Family resemblance (anthropology)

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Family resemblance refers to physical similarities shared between close relatives, especially between parents and children and between siblings.[1] In psychology, the similarities of personality are also observed.


Heritability, defined as a measure of family resemblance, causes traits to be genetically passed from parents to offspring (heredity), allowing evolutionarily advantageous traits to persist through generations.[2][3][4][5] Despite sharing parents, siblings do not inherit identical genes, making studies on identical twins (who have identical DNA) especially effective at analyzing the role genetics play in phenotypic similarity.[6] Studies have found that generational resemblance of many phenotypic traits results from the inheritance of multiples genes that collectively influence a trait (additive genetic variance).[7] There is evidence of heritability in personality traits. For example, one study found that approximately half of personality differences in high-school aged fraternal and identical twins were due to genetic variation - and another study suggests that no one personality trait is more heritable than another.[6][8]


Family resemblance is also shaped by environmental factors, temperature, light, nutrition, exposure to drugs, the time that different family members spend in shared and non-shared environments, are examples of factors found to influence phenotype.[9][10][11] Phenotypes found to be largely environmentally determined in humans include personality, height, and weight.[12][10][13][14] Twin studies have shown that more than half of the variation in a few major aspects of personality are environmentally determined, and that environmental factors even affect traits like immune response and how children handle stress.[10][15][16] Additionally, anomalous findings, such as second-degree relatives of alcoholics, showing surprising similarities to them have led some researchers’ attempts in generating better models that account for the environmental impacts on influences like cultural inheritance, family structure and head of household, which have been shown to influence family resemblance.[17]

See also[edit]


  1. ^ Who Do You Look Like? DNA and Family Resemblance Across Generations
  2. ^ Dolinska B (June 2013). "Resemblance and investment in children". International Journal of Psychology (in French). 48 (3): 285–90. doi:10.1080/00207594.2011.645482. PMID 22385106.
  3. ^ Tremblay BL, Guénard F, Lamarche B, Pérusse L, Vohl MC (April 2018). "Familial resemblances in human whole blood transcriptome". BMC Genomics. 19 (1): 300. doi:10.1186/s12864-018-4698-6. PMC 5921553. PMID 29703154.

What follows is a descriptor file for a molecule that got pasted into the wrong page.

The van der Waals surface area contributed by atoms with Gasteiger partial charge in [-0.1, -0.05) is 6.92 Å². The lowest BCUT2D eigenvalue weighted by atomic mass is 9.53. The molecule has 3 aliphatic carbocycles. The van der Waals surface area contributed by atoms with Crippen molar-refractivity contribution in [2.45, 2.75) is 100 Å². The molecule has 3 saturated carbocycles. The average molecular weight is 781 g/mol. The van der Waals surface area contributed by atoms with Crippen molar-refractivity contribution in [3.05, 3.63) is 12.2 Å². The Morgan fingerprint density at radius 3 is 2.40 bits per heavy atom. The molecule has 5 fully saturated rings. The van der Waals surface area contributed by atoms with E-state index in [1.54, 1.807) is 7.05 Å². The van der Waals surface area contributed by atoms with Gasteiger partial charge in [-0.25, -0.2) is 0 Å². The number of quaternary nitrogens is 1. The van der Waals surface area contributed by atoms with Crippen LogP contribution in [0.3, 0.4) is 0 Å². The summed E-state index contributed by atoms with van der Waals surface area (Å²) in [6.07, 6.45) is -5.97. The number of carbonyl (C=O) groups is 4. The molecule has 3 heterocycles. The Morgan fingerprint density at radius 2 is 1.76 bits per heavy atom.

4. ^ Bochud M (2012). "Estimating heritability from nuclear family and pedigree data". Methods in Molecular Biology. 850: 171–86. doi:10.1007/978-1-61779-555-8_10. PMID 22307699.
  5. ^ Brodie E (2014). The Princeton Guide to Evolution. Princeton University Press. pp. 221–229.
  6. ^ a b Plomin R, Daniels D (June 2011). "Why are children in the same family so different from one another?". International Journal of Epidemiology. 40 (3): 563–82. doi:10.1093/ije/dyq148. PMC 3147063. PMID 21807642.
  7. ^ Polderman TJ, Benyamin B, de Leeuw CA, Sullivan PF, van Bochoven A, Visscher PM, Posthuma D (July 2015). "Meta-analysis of the heritability of human traits based on fifty years of twin studies". Nature Genetics. 47 (7): 702–9. doi:10.1038/ng.3285. PMID 25985137.
  8. ^ Ahern FM, Johnson RC, Wilson JR, McClearn GE, Vandenberg SG (May 1982). "Family resemblances in personality". Behavior Genetics. 12 (3): 261–280. doi:10.1007/bf01067847. ISSN 0001-8244.
  9. ^ "Environmental Influences on Gene Expression | Learn Science at Scitable". Retrieved 2018-08-09.
  10. ^ a b c Plomin R, Daniels D (June 2011). "Why are children in the same family so different from one another?". International Journal of Epidemiology. 40 (3): 563–82. doi:10.1093/ije/dyq148. PMC 3147063. PMID 21807642.
  11. ^ Sulikowski D (2016-08-08). Evolutionary Theory: Fringe or Central to Psychological Science. Frontiers Media SA. ISBN 9782889199204.
  12. ^ Eysenck, H. J. (March 1990). "Genetic and Environmental Contributions to Individual Differences: The Three Major Dimensions of Personality". Journal of Personality. 58 (1): 245–261. doi:10.1111/j.1467-6494.1990.tb00915.x.
  13. ^ "Why are we getting taller as a species?". Scientific American. Retrieved 2018-08-09.
  14. ^ "Human Height". Our World in Data. Retrieved 2018-08-09.
  15. ^ Sirota M, Willemsen G, Sundar P, Pitts SJ, Potluri S, Prifti E, Kennedy S, Ehrlich SD, Neuteboom J, Kluft C, Malone KE, Cox DR, de Geus EJ, Boomsma DI (April 2015). "Effect of genome and environment on metabolic and inflammatory profiles". PLOS One. 10 (4): e0120898. doi:10.1371/journal.pone.0120898. PMC 4390246. PMID 25853885.
  16. ^ Schreiber JE, Shirtcliff E, Van Hulle C, Lemery-Chalfant K, Klein MH, Kalin NH, Essex MJ, Goldsmith HH (October 2006). "Environmental influences on family similarity in afternoon cortisol levels: twin and parent-offspring designs". Psychoneuroendocrinology. 31 (9): 1131–7. doi:10.1016/j.psyneuen.2006.07.005. PMC 2754130. PMID 16997489.
  17. ^ Cloninger CR, Rice J, Reich T (May 1979). "Multifactorial inheritance with cultural transmission and assortative mating. III. Family structure and the analysis of separation experiments". American Journal of Human Genetics. 31 (3): 366–88. PMC 1685778. PMID 572636.